August 17, 2020
According to the Australian government's data on household spending, the average Australian spends around $122 each week
on food and drink. The cost of groceries only grows from there, with a 4-person household spending up to $332 a week – a
whopping $17,264 a year. But is it the cost of food rising, or are we being a bit too generous when we go to fill up our
trolleys every week?
By incorporating some new shopping habits into your grocery run, you can save money on groceries each month. Here are some clever ways you can save money on your grocery bill.
By taking advantage of Coles' and Woolworths' rewards programs, you can save around $10 on your groceries every 6-7
weeks in the form of Coles' Flybuys rewards program or Woolworths' Everyday Rewards program.
While this might not seem like drastic savings, by combining a rewards program with our other handy hints, the savings will soon add up. Plus, these rewards programs usually cost nothing to be a part of – so you might as well get a little something out of your weekly shop!
If you can block out 20-30 minutes a week to spend planning your meals for the week, you're more likely to save money on
groceries than if you were to wander about the supermarket and try to think of meals on the spot.
You'll find printable meal planners all over Google if you want to sit down and build a plan for yourself, but there are plenty of websites out there that provide meals plans for you, including Taste, Good Food and Eating Well. To save on money and reduce wastage, try to plan meals with shared ingredients or incorporate leftovers of one meal into another. For example, the vegetables from a roast dinner could go on to be used in salads the next day.
This is by far one of the most effective tactics when you're trying to save money on groceries. By combining a shopping list with meal planning, you are far less likely to impulse shop. Make sure your list is comprehensive, with all snacks and drinks included, to keep you on track as much as possible. Then, go into the supermarket and only buy the items on your list.
(Image credit: The Oatmeal)
Shopping while hungry can be detrimental in more ways than one. Not only will you be more likely to impulse purchase items that you don't need ("I'm so hungry and that looks so delicious!"), but research suggests that shopping on an empty stomach leads to higher purchases of high-calorie foods. So, not only will you not save money on groceries, but you won't save your waistline, either.
While they might seem expensive, food delivery services can actually help you cut down on spending by providing everything you need for cooking in a box delivered to your door, saving you the hassle of leaving the house to do your own shopping. And when you're not in a supermarket, it's hard to spend those extra dollars! Finder has done a comparison of over 30 meal delivery services, so you can quickly compare what's on offer.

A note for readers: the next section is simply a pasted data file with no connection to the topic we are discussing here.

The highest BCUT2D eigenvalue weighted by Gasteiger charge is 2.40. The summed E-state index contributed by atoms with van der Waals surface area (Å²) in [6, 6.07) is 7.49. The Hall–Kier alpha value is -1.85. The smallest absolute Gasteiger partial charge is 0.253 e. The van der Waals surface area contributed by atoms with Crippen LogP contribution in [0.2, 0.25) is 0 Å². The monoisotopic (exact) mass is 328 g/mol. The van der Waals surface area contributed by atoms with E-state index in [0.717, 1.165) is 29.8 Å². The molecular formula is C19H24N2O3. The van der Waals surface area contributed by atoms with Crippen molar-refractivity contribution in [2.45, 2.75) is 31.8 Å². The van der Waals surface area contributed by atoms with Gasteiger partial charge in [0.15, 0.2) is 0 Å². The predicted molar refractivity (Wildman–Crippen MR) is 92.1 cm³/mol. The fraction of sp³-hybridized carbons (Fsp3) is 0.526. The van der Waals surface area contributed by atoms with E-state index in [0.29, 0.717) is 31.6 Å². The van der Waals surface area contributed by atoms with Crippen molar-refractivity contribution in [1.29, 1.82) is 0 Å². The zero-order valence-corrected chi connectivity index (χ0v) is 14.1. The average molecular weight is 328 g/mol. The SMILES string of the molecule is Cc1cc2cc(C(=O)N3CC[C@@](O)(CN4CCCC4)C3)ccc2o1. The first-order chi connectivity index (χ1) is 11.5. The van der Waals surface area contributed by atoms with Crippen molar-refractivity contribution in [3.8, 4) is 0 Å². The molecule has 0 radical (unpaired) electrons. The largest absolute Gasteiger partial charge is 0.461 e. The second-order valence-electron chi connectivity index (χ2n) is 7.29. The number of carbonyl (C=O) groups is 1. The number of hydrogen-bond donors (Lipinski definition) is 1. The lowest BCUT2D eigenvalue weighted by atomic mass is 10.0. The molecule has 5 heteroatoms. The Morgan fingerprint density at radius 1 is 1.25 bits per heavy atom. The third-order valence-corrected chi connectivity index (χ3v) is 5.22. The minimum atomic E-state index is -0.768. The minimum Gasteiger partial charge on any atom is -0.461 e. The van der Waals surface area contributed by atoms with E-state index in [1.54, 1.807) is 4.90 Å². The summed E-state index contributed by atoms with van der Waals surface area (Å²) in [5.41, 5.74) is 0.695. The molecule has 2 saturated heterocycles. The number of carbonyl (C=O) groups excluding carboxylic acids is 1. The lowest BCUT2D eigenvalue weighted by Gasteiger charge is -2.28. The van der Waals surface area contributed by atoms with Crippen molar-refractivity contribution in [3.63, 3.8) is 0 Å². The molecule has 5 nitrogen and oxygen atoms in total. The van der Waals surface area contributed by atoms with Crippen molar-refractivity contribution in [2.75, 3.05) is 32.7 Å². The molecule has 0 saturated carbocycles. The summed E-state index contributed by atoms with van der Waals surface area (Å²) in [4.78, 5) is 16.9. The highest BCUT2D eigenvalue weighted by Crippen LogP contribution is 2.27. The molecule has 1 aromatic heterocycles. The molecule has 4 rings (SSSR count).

Many supermarkets have what is called a "private label" or "home brand" range of products that are available for a good
deal less than their big-brand cousins. Often overlooked for being cheap knock-offs, there's actually little difference
between a home brand product and a better-known brand – usually, supermarkets use the same ingredients, but just slap
their own name on them and sell them at a reduced cost. In fact, a basket full of home brand products can come in at up
to 40% cheaper than a basket of big brands.
Brand loyalty can also be extended to supermarkets, so shopping outside of the big two supermarkets can save you a good amount of cash. Aldi is currently ahead of the pack in this aspect, with the average shopping experience being 10% cheaper than Coles and Woolworths.
As they say, "there's an app for that" – including budgeting for your groceries! Here are a few you could check out:
Speaking of apps… check out our list of top budgeting apps for 2020, and get your money into order this year.
While some households find it hard to stray from the tradition of meat and two veg for dinner, those that embrace
vegetarian meals throughout the week will find a dramatic change in their food bill. Regardless of your ethical beliefs,
vegetables are better for you and for the planet, and beans, lentils and fish are still packed with nutrients to keep
you going. A good plan to follow is "a grain, a green and a bean" if you want to do vegetarianism on a budget and save
money on groceries, since all 3 can be bought in bulk cheaply and still offer plenty of goodness for your body.
Remember that money saved on groceries can always go toward an emergency fund, paying off debt, or even a much-needed holiday! Be sure to check out our other blog posts for more money-saving tips.